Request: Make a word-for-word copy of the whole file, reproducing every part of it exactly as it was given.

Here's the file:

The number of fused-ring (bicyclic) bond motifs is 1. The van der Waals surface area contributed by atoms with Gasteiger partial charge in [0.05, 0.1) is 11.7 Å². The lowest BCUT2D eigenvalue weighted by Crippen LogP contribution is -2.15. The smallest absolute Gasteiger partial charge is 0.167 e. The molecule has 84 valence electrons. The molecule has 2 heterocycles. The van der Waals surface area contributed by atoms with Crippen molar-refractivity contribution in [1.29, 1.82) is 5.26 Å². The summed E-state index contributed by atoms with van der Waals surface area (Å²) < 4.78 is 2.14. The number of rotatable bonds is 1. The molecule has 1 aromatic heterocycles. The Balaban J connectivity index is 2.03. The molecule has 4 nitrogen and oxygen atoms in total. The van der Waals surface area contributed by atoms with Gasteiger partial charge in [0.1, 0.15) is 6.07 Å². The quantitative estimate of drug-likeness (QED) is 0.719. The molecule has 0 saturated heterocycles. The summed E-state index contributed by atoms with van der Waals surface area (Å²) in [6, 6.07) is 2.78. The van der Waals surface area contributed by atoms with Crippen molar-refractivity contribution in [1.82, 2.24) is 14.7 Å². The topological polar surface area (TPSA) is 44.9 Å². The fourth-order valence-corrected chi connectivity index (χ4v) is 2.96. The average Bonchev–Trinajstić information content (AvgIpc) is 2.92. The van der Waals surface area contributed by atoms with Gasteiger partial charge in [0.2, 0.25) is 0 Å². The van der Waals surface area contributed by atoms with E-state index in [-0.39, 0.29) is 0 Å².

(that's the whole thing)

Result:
The number of fused-ring (bicyclic) bond motifs is 1. The van der Waals surface area contributed by atoms with Gasteiger partial charge in [0.05, 0.1) is 11.7 Å². The lowest BCUT2D eigenvalue weighted by Crippen LogP contribution is -2.15. The smallest absolute Gasteiger partial charge is 0.167 e. The molecule has 84 valence electrons. The molecule has 2 heterocycles. The van der Waals surface area contributed by atoms with Crippen molar-refractivity contribution in [1.29, 1.82) is 5.26 Å². The summed E-state index contributed by atoms with van der Waals surface area (Å²) < 4.78 is 2.14. The number of rotatable bonds is 1. The molecule has 1 aromatic heterocycles. The Balaban J connectivity index is 2.03. The molecule has 4 nitrogen and oxygen atoms in total. The van der Waals surface area contributed by atoms with Gasteiger partial charge in [0.1, 0.15) is 6.07 Å². The quantitative estimate of drug-likeness (QED) is 0.719. The molecule has 0 saturated heterocycles. The summed E-state index contributed by atoms with van der Waals surface area (Å²) in [6, 6.07) is 2.78. The van der Waals surface area contributed by atoms with Crippen molar-refractivity contribution in [1.82, 2.24) is 14.7 Å². The topological polar surface area (TPSA) is 44.9 Å². The fourth-order valence-corrected chi connectivity index (χ4v) is 2.96. The average Bonchev–Trinajstić information content (AvgIpc) is 2.92. The van der Waals surface area contributed by atoms with Gasteiger partial charge in [0.2, 0.25) is 0 Å². The van der Waals surface area contributed by atoms with E-state index in [-0.39, 0.29) is 0 Å².